Cushing's syndrome (CS) in the pediatric population is challenging to diagnose and treat. Although next-generation medical therapies are emerging for adults with CS, none are currently approved or used in children. Here we describe the first use of mifepristone, a glucocorticoid receptor antagonist, to treat CS in a pediatric subject. The patient, a 14-year-old girl with an 18-month history of metastatic neuroendocrine carcinoma, suffered from fatigue, profound myopathy, irritability, and depression. She was found to have hypertension, hypokalemia, and worsening control of her preexisting type 1 diabetes. In this report, we detail our clinical evaluation that confirmed CS caused by an ectopic adrenocorticotropic hormone secreting tumor. Surgical and radiation therapies were not pursued because of her poor functional status and limited life expectancy, and medical treatment of CS was indicated for symptom relief. Mifepristone treatment provided rapid improvement in glycemic control, insulin resistance, and hypertension as well as significant diminishment of her myopathy and fatigue. Hypokalemia was managed with an oral potassium replacement and dose escalation of spironolactone; no other significant adverse effects were observed. Despite successful palliation of Cushing's signs and symptoms, the patient died of progression of her cancer. This case demonstrates the safety and efficacy of mifepristone treatment in a pediatric patient with symptomatic, ectopic CS. We conclude that, in appropriate pediatric patients with CS, glucocorticoid receptor antagonism with mifepristone should be considered to control the effects of hypercortisolism and to improve quality of life.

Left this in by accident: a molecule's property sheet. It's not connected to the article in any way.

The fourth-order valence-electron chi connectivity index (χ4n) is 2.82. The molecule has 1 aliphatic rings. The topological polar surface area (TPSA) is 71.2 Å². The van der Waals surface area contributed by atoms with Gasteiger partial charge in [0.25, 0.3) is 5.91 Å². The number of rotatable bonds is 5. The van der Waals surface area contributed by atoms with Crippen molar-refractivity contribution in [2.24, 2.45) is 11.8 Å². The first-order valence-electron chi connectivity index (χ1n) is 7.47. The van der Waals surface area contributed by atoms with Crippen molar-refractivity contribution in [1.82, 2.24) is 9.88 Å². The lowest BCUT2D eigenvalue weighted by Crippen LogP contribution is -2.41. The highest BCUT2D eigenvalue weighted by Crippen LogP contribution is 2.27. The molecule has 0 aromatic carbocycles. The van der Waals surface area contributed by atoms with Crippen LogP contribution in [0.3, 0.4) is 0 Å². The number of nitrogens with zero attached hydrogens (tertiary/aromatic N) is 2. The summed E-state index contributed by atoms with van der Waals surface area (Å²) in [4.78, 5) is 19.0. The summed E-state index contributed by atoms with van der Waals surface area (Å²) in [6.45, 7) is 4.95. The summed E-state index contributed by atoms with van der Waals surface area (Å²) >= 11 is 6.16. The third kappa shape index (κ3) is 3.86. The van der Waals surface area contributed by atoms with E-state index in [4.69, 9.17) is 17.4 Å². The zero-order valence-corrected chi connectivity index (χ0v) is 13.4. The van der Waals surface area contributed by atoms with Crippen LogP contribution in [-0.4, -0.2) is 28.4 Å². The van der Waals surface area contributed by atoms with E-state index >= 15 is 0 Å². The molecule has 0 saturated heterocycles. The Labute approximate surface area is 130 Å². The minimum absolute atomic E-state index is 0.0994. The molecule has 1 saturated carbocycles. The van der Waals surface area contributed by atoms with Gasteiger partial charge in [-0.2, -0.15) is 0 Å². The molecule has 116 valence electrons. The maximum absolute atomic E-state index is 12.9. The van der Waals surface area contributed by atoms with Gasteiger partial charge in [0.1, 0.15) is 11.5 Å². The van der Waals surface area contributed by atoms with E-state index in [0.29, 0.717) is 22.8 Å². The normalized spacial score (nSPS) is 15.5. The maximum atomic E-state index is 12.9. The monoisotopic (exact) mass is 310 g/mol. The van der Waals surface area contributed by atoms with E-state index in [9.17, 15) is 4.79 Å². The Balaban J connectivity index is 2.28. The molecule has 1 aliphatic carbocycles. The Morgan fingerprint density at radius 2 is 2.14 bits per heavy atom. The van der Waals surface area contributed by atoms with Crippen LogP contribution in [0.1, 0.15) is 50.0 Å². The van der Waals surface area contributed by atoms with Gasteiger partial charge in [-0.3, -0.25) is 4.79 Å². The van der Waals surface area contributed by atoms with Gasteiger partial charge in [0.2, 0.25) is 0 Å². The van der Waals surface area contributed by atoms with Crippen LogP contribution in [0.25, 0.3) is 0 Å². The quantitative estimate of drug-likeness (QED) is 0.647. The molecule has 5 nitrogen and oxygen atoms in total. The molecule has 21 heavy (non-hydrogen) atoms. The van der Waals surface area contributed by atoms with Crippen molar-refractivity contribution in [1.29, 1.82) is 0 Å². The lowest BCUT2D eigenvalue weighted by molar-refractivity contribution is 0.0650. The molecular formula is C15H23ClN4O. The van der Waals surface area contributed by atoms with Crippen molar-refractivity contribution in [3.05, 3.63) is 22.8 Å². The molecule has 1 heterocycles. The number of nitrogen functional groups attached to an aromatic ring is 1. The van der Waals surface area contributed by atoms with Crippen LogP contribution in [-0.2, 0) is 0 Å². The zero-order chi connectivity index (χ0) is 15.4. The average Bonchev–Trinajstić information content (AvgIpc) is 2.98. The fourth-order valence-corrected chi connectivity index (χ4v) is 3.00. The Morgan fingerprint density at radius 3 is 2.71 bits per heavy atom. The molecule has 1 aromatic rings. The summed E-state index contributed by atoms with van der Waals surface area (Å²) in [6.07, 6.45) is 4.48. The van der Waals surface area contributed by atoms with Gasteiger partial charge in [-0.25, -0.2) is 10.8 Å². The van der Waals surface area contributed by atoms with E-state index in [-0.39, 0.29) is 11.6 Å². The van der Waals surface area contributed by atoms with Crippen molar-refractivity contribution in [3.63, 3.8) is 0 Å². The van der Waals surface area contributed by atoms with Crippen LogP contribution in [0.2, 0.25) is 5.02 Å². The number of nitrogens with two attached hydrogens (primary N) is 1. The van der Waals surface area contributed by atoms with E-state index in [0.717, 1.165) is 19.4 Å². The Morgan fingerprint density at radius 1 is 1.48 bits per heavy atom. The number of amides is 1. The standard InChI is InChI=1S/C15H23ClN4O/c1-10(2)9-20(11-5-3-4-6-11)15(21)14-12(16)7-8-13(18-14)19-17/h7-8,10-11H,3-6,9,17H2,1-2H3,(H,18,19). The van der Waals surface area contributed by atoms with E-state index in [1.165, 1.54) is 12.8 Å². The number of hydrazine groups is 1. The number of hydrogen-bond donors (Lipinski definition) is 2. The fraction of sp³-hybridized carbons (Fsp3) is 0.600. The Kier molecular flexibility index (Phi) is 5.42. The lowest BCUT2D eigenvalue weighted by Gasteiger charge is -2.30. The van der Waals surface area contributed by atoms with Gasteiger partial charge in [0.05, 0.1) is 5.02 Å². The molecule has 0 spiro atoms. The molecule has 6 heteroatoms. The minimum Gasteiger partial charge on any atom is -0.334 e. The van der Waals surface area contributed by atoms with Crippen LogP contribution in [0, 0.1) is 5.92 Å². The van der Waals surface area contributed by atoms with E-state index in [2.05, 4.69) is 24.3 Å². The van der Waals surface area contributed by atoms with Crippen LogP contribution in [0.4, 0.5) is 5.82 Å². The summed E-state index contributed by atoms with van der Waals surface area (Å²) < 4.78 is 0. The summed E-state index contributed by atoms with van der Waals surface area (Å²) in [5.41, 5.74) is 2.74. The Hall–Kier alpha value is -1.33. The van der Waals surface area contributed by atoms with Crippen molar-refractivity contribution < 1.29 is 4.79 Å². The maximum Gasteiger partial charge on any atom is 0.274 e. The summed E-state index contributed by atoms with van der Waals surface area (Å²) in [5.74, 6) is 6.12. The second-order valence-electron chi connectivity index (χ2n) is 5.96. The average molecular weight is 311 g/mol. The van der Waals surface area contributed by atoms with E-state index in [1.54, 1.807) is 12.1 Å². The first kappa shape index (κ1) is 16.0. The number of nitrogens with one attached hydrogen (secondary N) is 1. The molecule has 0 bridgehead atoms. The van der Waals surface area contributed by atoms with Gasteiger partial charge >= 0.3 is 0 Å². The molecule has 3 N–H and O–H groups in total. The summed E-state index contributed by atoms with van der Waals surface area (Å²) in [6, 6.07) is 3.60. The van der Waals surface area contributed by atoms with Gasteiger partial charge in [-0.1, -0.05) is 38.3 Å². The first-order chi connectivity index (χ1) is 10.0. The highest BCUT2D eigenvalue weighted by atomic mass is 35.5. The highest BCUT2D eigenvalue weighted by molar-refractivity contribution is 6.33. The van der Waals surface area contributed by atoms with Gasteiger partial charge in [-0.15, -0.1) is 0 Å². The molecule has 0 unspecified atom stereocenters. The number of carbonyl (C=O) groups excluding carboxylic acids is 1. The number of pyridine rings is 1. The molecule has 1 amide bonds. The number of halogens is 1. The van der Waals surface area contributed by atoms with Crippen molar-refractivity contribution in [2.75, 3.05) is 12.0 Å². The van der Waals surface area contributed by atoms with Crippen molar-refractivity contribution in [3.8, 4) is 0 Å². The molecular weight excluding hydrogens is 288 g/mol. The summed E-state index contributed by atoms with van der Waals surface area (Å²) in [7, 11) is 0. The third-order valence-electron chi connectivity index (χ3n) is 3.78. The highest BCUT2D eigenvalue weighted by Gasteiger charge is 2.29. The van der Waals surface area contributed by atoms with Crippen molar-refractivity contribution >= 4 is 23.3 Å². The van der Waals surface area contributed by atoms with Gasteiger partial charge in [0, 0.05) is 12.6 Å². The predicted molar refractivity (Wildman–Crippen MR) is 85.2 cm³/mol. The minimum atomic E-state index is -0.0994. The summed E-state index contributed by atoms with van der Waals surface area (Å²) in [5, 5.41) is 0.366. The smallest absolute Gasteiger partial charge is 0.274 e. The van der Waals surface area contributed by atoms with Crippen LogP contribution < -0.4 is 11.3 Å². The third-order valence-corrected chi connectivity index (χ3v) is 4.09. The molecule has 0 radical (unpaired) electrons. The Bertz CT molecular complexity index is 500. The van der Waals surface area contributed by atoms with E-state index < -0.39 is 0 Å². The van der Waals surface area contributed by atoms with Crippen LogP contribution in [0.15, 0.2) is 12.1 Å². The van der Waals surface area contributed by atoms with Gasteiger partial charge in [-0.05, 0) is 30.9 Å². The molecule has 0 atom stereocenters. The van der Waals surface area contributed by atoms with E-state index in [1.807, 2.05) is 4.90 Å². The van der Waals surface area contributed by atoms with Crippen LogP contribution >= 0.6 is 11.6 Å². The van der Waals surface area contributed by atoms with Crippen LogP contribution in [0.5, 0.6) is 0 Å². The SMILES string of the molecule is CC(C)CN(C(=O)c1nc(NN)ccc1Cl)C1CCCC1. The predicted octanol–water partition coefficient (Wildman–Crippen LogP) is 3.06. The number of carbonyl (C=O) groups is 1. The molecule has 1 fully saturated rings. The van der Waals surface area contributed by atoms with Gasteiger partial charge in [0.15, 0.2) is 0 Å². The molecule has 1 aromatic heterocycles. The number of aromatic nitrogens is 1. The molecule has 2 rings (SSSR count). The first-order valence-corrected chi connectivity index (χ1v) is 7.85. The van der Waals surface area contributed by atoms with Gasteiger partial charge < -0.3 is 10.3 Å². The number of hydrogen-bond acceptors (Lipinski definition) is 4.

Copyright © 2015 by the American Academy of Pediatrics.